The Latest in IT Security

QR code and mobile malware: it happened!


QR code with a link to Riskware/Jifake!Android

A long time ago, more than 2 years ago actually, I blogged about the dangers of QR codes:

virus gangs could use this technology to have the end-user follow malicious links or send messages to premium numbers

and, this is exactly what happened a few days ago, when Denis Maslennikov found a QR code leading to a mobile malware, named Jifake, that sends SMS messages to a premium number.

I told you so, and I couldn’t resist telling you 😉

QR codes are very handy, but they’re an incredible vector for attacks. Mainly, the issues are with the fact they are opaque (human eye can read what they contain) which leads to plenty of possibilities around phishing and social engineering.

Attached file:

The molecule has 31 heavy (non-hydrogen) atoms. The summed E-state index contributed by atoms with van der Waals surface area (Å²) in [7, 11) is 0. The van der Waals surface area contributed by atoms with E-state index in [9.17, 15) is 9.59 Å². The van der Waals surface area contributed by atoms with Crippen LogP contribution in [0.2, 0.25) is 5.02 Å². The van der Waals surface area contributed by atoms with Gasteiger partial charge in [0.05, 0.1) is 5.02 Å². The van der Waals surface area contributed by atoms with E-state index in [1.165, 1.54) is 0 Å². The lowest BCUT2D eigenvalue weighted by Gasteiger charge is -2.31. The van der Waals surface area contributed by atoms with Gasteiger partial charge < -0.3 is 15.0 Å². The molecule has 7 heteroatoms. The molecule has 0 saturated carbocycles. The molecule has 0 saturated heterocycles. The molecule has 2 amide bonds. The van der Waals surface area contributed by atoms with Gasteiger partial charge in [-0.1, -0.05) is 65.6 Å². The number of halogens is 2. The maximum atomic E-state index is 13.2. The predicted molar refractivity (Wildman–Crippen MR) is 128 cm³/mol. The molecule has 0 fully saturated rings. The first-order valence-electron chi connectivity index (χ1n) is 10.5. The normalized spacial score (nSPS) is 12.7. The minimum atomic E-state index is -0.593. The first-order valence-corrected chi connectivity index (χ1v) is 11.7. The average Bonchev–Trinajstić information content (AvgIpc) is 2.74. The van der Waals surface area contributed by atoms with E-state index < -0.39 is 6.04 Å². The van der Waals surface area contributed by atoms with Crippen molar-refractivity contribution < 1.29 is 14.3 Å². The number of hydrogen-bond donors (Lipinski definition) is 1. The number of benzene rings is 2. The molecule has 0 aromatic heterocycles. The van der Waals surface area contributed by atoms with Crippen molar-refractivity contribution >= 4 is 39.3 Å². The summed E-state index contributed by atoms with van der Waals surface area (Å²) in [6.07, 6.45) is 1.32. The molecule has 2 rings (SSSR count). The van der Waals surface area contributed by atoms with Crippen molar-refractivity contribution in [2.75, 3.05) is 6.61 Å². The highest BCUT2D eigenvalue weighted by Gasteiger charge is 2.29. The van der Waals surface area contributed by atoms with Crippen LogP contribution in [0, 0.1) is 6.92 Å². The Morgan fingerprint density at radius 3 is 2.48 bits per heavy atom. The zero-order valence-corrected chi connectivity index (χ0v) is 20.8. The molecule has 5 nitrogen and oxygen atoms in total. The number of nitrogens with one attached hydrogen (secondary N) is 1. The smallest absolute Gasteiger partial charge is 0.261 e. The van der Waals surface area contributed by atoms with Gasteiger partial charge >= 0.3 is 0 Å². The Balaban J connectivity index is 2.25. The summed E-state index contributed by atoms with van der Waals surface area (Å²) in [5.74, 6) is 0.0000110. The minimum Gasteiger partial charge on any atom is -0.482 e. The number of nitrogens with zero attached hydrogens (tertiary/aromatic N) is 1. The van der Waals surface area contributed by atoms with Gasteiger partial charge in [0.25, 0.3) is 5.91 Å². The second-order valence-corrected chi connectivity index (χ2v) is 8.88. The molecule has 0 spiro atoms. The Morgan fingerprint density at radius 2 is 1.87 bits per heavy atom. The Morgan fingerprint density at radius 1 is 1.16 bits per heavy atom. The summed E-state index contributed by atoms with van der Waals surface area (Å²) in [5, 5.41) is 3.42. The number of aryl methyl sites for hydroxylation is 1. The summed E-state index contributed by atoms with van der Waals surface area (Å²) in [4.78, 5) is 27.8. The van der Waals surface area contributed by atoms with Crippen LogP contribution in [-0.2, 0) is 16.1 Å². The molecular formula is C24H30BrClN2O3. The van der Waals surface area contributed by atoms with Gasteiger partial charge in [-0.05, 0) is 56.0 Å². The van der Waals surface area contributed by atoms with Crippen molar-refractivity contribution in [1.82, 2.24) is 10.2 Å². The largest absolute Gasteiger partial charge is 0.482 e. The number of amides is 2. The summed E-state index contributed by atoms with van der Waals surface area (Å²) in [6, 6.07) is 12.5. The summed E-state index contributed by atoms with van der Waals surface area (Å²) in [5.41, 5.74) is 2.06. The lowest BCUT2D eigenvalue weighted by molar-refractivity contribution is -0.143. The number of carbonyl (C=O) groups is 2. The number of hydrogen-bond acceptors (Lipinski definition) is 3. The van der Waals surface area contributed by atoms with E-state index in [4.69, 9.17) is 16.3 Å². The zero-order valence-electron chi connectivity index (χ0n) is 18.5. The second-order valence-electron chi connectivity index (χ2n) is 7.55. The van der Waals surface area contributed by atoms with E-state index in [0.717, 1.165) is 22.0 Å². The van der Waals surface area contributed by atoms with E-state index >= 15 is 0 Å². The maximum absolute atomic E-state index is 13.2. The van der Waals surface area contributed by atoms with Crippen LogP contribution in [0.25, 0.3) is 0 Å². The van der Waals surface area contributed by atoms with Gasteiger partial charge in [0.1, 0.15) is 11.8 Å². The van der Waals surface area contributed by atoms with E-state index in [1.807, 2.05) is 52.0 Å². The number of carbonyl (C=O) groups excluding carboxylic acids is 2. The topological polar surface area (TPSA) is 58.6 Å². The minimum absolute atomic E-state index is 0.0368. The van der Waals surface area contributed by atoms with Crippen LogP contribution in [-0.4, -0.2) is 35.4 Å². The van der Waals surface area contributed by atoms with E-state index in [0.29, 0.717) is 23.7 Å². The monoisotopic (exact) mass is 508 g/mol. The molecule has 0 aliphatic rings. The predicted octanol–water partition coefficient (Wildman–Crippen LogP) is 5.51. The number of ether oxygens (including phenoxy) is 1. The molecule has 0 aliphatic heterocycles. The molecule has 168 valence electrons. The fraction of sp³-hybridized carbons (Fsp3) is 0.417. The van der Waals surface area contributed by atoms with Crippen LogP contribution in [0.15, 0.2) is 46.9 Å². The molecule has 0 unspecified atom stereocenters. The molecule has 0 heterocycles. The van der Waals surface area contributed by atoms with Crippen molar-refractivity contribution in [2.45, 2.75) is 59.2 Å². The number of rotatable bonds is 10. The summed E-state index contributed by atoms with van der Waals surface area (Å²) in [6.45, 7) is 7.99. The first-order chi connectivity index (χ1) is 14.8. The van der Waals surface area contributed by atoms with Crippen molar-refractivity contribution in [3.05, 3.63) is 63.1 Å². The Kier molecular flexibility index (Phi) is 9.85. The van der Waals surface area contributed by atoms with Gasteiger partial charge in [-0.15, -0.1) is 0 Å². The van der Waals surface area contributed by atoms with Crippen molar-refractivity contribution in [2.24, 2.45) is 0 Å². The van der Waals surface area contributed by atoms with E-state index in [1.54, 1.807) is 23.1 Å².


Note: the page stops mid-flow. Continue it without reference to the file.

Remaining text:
But there are few other dark points we should be keep an eye such as QR code reader exploits and input validation. Could a specially crafted QR code crash the reader, lead to privilege escalation or unsecure input in another application of the phone (browser, SMS…)? Keep in mind that QR codes are not limited to URLs, they can also contain up to 2953 bytes of binary data. It is even possible to encrypt part of the contents of a QR code (see here).

If you feel like reading a research paper on this topic, have a look at this one: QR Code Security.

– the Crypto Girl

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